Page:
Wildlife safe with Tynedale farmers
Published at 07:44, Wednesday, 20 February 2013
TYNEDALE’S responsible farmers will not neglect their environmental responsibilities despite budget cuts to the Common Agricultural Policy (CAP).
That’s the view of former NFU regional livestock board chairman Malcolm Corbett, who believes the district’s farmers always look after their surroundings.
European funding for conserving agricultural landscapes will be cut by about 10 per cent over the next seven years, which could lead to less money being spent on maintaining hedgerows, wildflower meadows, wetlands and other important natural habitats.
Conservationists say the cuts spell bad news for wildlife-friendly farming, and have warned it could lead to a decline in farmland birds and other species.
But Mr Corbett, a hill farmer at Dyke Head, Rochester, said: “It is good to have environmental criteria because it means there is some control, but I think most farmers are responsible and look after the countryside.
“At the end of the day, if you don’t look after your farm it will not look after you, so you hand it on to the next generation in good order.”
Like many farmers, Mr Corbett currently receives a basic payment towards environmental care, but he believes there are inequalities in the way funding is distributed.
He added: “The jam is spread unevenly and my farm, for example, does not qualify for the bigger environmental payments because that is the way it has been assessed.”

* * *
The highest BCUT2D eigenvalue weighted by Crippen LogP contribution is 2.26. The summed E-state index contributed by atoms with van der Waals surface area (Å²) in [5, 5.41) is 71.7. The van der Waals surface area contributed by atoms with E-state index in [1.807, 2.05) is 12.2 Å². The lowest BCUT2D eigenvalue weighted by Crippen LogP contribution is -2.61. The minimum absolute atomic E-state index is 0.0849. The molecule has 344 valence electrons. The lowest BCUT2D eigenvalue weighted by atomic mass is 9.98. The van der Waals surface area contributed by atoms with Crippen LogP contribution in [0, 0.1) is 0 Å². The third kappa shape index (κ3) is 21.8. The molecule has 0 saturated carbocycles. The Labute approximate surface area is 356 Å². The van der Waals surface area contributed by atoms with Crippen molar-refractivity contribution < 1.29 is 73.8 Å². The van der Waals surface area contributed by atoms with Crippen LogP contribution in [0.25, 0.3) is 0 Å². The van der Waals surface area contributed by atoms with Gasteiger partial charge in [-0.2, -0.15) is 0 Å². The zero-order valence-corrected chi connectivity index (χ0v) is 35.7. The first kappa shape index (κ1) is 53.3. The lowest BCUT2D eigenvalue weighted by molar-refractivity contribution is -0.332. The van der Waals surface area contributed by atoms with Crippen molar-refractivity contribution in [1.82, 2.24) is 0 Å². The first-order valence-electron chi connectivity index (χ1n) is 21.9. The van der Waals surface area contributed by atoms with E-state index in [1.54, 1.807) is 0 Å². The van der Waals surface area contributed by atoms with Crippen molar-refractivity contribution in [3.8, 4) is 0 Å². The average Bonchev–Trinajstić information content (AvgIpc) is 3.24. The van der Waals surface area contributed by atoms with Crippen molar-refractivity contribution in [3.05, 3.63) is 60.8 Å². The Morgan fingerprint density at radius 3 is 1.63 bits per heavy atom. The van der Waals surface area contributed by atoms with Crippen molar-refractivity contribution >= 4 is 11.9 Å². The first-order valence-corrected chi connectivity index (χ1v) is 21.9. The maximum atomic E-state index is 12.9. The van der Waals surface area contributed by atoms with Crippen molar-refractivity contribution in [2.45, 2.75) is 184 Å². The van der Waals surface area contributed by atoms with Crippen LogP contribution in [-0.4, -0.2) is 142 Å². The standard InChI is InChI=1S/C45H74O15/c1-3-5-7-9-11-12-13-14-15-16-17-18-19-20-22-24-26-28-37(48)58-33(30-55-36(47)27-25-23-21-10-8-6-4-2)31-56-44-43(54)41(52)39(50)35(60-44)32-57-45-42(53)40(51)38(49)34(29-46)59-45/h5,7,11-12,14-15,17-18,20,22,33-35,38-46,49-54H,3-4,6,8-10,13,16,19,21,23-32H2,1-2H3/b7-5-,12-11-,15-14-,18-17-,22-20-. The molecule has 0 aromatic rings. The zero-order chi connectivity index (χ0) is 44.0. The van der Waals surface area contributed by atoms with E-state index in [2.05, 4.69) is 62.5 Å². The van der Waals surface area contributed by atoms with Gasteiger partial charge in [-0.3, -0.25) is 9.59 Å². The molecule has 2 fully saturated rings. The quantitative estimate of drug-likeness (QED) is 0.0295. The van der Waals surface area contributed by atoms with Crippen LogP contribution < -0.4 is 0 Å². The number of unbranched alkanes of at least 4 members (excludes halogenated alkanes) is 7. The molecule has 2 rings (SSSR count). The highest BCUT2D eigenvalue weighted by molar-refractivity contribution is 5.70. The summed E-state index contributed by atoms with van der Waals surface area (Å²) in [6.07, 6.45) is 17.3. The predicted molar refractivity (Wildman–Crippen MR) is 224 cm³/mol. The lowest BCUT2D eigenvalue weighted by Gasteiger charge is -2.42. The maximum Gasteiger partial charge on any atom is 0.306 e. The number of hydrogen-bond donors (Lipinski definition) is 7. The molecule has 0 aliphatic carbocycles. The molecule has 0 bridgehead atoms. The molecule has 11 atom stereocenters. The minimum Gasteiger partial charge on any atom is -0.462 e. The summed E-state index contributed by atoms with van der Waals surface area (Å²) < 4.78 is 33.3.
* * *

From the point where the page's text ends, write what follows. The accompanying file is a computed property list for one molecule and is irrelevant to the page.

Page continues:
Mr Corbett accepts that food production is always a priority, and feels this is the area which would benefit most from investment.
He added: “I think we are going through a period where the pendulum is swinging towards food production.
“We are always looking to see the money go into food production so people can buy affordable food.
“I say affordable and not cheap, because we’ve all seen the news about horse meat in beef burgers. The food produced on our farms is quality and affordable.”
The RSPB’s conservation director Martin Harper is against the budget cuts and is calling on Defra and the European Commission to keep their vow to protect wildlife and the environment.
He said: “Wildlife across Europe will pay a heavy price for this terribly regressive deal, and we are bound to see further declines in some species whose numbers have crashed.
“Since the 1980s, Europe has lost 300 million farmland birds. How many more will we lose over the next seven years?”
Following last week’s budget summit between EU leaders in Brussels, a spokesman for the European Commission said farmers needed to do more to earn their subsidies.
He said: “Many people don’t understand why farmers are getting aid when other parts of society don’t.
“In an ideal world we wouldn’t be paying farmers any aid unless they were earning it by providing public good, like helping birds and bees that people value.”
He also said the cuts could raise the prospect of farmers going unpunished for breaking existing EU rules on the environment.
Published by http://www.hexhamcourant.co.uk